A new iPhone app by a Melbourne-based start-up lets you tap into your Facebook friends for emergency roadside assistance.
Breaking down while driving is always a stressful experience, and when Marcus Wong was told he had the wrong kind of vehicle, and therefore the company he'd trusted couldn't help him, he decided to take action.
"Imagine that, after paying for years of subscription fees totalling almost AU$2000, the company you trusted with roadside assistance refused to help you because you were 'driving the wrong car'. I mean, shouldn't policies cover people, not cars? This, unfortunately, happened to me," he said. "I was left stranded 30 kilometres from home with a flat car battery with no help on the way; so I had to improvise a solution. I walked around the area prompting strangers for a helping hand, and after an hour searching, I found a helpful elderly couple. They gave me a quick jump-start, and I was back on the road. I was so grateful I gave them AU$20 for their service. Out of the maelstrom of frustration, gratitude, anger and happiness came an idea, and Road Angels was born."
Road Angels, a free iPhone app, lets you leverage your Facebook friends for help. When you break down, you can send a notification to up to 300 Facebook friends so that, if anyone happens to be nearby, they can pop by with a spare tyre, jumper cables or jerry can of fuel, and you can even sweeten the pot by offering them something in return.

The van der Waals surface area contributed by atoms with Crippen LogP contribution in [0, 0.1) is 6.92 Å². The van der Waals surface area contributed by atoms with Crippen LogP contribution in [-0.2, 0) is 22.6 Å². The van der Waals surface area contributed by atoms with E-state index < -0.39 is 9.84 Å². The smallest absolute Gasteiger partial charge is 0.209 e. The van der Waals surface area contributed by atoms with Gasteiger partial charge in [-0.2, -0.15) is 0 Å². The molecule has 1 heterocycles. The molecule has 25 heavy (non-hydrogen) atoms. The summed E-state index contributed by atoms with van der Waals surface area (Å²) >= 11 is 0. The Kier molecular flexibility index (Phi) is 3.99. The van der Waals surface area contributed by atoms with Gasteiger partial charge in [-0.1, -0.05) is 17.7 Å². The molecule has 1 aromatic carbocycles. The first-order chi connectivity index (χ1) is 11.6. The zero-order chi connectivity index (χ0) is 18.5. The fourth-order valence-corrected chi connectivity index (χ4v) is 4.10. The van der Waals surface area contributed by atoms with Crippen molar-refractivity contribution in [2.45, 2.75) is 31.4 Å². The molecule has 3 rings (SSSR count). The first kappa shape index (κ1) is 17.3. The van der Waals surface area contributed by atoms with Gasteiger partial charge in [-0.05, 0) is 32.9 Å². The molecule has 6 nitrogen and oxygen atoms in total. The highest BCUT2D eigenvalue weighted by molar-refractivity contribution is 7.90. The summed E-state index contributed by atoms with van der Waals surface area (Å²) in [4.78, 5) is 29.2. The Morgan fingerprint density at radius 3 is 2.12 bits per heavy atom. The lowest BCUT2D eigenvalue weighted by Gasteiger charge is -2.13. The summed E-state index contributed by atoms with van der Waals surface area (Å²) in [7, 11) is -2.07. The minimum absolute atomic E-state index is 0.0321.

"Our purpose is to make roadside assistance affordable, more efficient and accessible for everyone, regardless of location or socioeconomic status," Wong said. "We understand that many people living outside the Melbourne CBD experience extremely long wait times for roadside assistance, which can sometimes be upwards of two hours during peak periods. On top of that, many people do not possess a roadside assistance policy at all, meaning they have no insurance when things go wrong."
As well as allowing you to ask your mates for a helping hand, the app — which won the Startup Weekend Melbourne competition earlier this year — has an assistant mode that helps you troubleshoot common problems and a quiz mode that gives you something to do while you wait for help to arrive.
But the team has more in store; much like Airtasker and GoCatch, it wants to create a system where practictioners can be reviewed and approved.
"Our future plans include growing a grassroots roadside-assistance community, the 'Airtasker' of roadside assistance, where anyone at anytime can find vetted, skilled roadside-assistance practitioners (with or without professional qualifications) at the press of a button," Wong said. "As a natural corollary, these practitioners will be able to help those in need for a nominal fee of their choosing."